Intrigue and romance both abound in this story: both generations of Harrimans were dispatching letters at this time to one of recent history’s femme fatales, Pamela Churchill. Churchill, wife to Winston’s son, was Kathleen’s best friend during the wartime London blitz, and the secret love interest of her father, Averell. (The two would eventually marry years later.)
Pamela was not the only Churchill involved in a hidden romance. Sarah was having an affair during this period with the United States Ambassador to the United Kingdom, John Gilbert Winant. Kathleen had her own fling with Anna Roosevelt’s married brother Franklin, Jr., while Anna herself was carrying a secret: that of her father’s longtime love for Lucy Mercer, who would be with him when he died.
Although Livadia Palace had been the luxurious Crimean seaside retreat of the Czar, and home to many a covert tryst, the Nazis subsequently looted it, stealing anything they could carry including sinks, toilets and doorknobs. Kathleen Harriman, due to her father’s role as Ambassador in Moscow, was given the assignment to get it ready for serving the dignitaries. Although glorious amenities, including the finest caviar and champagne delivered from Moscow’s Hotel Metropol, some conditions could certainly be termed primitive. And privacy wasn’t in the cards. Aides were assigned to hold places in the bathroom line for their superiors and one athletic aide would jump up and down to look over the curtain and call out who he observed was taking too long in the bath.
Just as these details spark a new emotion in the reader, each book presentation brings something new to its author. “I finished my last big draft two days before the pandemic closed everything, but I am so fortunate to have reached thousands of people on Zoom,” she says. “The Book Stall in Winnetka had an outdoor event, and my high school homeroom teacher, grade school teachers, family, and friends attended. It was just wonderful. Recently on a Zoom presentation in Boston, a viewer told me that his father had been commander of the ship that ferried FDR to Yalta.”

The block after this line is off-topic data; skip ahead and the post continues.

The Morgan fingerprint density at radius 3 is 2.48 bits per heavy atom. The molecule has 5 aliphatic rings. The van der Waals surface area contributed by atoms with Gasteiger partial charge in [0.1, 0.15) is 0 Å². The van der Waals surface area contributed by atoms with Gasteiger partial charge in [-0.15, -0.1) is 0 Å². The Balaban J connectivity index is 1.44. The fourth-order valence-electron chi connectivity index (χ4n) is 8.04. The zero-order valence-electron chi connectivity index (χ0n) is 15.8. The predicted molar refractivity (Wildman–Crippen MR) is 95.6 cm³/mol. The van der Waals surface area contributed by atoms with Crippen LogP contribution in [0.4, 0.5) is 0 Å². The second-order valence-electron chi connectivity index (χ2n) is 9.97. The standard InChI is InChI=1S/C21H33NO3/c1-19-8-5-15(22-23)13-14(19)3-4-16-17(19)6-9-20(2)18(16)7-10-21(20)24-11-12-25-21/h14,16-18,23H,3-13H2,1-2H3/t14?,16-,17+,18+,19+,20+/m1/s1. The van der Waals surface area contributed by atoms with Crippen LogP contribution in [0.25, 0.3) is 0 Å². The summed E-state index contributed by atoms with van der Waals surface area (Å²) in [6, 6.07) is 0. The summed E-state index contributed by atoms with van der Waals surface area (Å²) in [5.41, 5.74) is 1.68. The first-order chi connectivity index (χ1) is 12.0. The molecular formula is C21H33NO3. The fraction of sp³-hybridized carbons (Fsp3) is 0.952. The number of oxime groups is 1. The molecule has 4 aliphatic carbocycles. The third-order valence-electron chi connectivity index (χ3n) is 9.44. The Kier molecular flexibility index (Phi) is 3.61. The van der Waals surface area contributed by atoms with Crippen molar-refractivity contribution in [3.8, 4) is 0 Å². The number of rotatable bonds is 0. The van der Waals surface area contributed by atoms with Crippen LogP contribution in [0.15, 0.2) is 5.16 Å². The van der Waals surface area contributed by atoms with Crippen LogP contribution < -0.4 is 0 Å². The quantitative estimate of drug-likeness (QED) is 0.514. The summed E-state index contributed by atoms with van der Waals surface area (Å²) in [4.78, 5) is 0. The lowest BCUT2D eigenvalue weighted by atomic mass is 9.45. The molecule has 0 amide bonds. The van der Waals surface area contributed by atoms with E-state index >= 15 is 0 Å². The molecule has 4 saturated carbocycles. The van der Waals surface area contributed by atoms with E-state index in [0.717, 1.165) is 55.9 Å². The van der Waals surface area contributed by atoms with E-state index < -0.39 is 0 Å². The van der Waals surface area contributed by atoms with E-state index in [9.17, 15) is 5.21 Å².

I was lucky to attend a talk planned by the adroit Allison Schmidt, whose daughter grew up with Katz. The author’s younger sister, Anna, also a writer and a freshman at the University of Chicago, attended with proud mother, Andy. At the program Katz told the audience that her mother instilled in her, her younger sister, and brother Oliver a love of reading and just being curious: “We’d be on a trip to the grocery store and even when we were quite young, she talked to be as if we understood larger topics. She read to us constantly—the Narnia books, Beatrix Potter, about British history and so much more. We often just sat on our porch and told stories.”
Katz credits her mentor, the author and Chicago writing professor Gioia Diliberto, with her favorite writing advice: Describe first in a paragraph, then in a sentence, and then in a word what the book is about. And then never lose sight of that word you have chosen. “For my book, that word is relationships,” she says. “These are huge personalities, leaders of nations but also fathers with daughters.”
Her own advice for non-fiction writers? “Don’t shy away from topics that have been written about,” she offers. There are at least 1000 books about Churchill and many about Yalta. But there are always new things that we didn’t know about or documents that have never been seen before. Events change before our eyes over time as well.”
Katz will return to Harvard Law School for her second year in September. She will explore her next book project as archives, closed during the pandemic, open up. “There is strong legal component at the heart of most historical events so I look forward to combining both after my studies,” she explains.
And in the meantime the casting of the movie based on her extraordinary book, much to the delight of its dedicated readers—and the entire Katz family!
The Daughters of Yalta is published by Houghton Mifflin Harcourt. Learn more about its author at catherinegracekatz.com.